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Individual differences of a social parasite of ants (InDifferAnt)
Start date: 01 Jun 2009, End date: 31 May 2011 PROJECT  FINISHED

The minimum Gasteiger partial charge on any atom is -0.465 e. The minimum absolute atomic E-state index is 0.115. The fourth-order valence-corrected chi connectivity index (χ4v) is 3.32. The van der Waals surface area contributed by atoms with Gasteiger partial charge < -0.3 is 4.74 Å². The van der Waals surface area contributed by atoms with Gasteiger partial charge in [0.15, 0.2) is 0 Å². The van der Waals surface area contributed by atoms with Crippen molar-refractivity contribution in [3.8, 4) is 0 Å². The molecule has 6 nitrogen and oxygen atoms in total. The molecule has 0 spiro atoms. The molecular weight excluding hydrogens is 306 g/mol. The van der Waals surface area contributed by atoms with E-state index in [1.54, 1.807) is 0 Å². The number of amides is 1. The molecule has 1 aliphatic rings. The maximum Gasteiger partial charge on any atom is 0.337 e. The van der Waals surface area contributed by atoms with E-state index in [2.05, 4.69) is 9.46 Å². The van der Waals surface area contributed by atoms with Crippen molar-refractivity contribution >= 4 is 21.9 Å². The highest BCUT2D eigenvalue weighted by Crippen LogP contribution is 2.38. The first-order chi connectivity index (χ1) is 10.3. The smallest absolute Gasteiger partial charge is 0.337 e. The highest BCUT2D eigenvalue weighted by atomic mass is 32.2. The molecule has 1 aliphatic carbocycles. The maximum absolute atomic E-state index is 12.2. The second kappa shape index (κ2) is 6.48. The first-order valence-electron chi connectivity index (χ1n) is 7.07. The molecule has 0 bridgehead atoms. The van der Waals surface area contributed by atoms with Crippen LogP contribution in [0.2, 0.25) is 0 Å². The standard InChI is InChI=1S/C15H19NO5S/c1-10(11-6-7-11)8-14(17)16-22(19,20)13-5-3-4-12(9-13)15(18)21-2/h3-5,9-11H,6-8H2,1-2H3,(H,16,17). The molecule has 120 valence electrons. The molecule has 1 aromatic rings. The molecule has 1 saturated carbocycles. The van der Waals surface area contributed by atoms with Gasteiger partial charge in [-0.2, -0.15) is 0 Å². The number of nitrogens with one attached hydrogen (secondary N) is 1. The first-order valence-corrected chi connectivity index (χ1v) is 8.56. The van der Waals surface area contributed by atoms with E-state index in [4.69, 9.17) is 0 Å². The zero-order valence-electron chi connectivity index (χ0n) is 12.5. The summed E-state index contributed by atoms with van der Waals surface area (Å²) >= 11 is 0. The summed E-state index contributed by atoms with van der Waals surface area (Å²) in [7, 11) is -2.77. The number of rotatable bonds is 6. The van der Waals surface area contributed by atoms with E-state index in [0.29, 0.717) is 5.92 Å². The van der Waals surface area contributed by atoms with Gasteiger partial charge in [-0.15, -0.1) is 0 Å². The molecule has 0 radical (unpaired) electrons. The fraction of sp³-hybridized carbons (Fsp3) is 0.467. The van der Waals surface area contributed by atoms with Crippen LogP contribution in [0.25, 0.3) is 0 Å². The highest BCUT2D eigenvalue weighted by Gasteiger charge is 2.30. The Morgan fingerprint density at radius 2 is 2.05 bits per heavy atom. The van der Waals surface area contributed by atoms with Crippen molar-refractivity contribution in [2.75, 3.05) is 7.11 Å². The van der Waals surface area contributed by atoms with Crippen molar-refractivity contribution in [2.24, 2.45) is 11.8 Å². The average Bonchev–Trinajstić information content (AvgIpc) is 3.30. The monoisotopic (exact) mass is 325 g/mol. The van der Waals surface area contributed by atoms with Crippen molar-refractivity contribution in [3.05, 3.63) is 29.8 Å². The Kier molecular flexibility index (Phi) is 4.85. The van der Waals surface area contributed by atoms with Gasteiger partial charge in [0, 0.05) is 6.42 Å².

Biodiversity ultimately depends on the origin of species by natural selection. Coevolution is thought to be especially important in increasing the diversity of species. One of the frequent outcomes of coevolution is that a single parasite species adapts to exploit several different hosts. Such differences in host use can be observed between individuals in a single population, which is vital when a (social) parasite population has to adapt to a new host species. Larvae of Maculinea butterflies are social parasites of Myrmica ant nests, and are probably already the best-studied social parasites, which makes them a good model for studying the coevolution between (social) parasites and their hosts. There are differences in their host ant specificity on the population level. I hypothesise that the individual differences within the multiple-host ant using Maculinea populations should be greater than within single-host ant using ones, based on the different mechanisms and strategies required to successfully infect the different hosts. I also hypothesise that peripheral populations are less genetically variable, and potentially less able to adapt to new host ants. Specialization on a single host species is expected to lead to a reduction in behavioural repertoire and diversity of surface recognition compounds. To examine this pattern, individual-level differences of Maculinea alcon larvae will be compared in multiple- and single-host populations, combining analysis of genetics, behaviour and cuticular compounds. The results of this study will not only provide insights into the importance of individual differences, but will be directly relevant for the conservation of endangered Maculinea butterflies in Europe. This project will give me new experience of the analysis of chemical recognition cues and genetics, and will involve collaboration with local researchers across Europe. Together, this will benefit my future independent research career.
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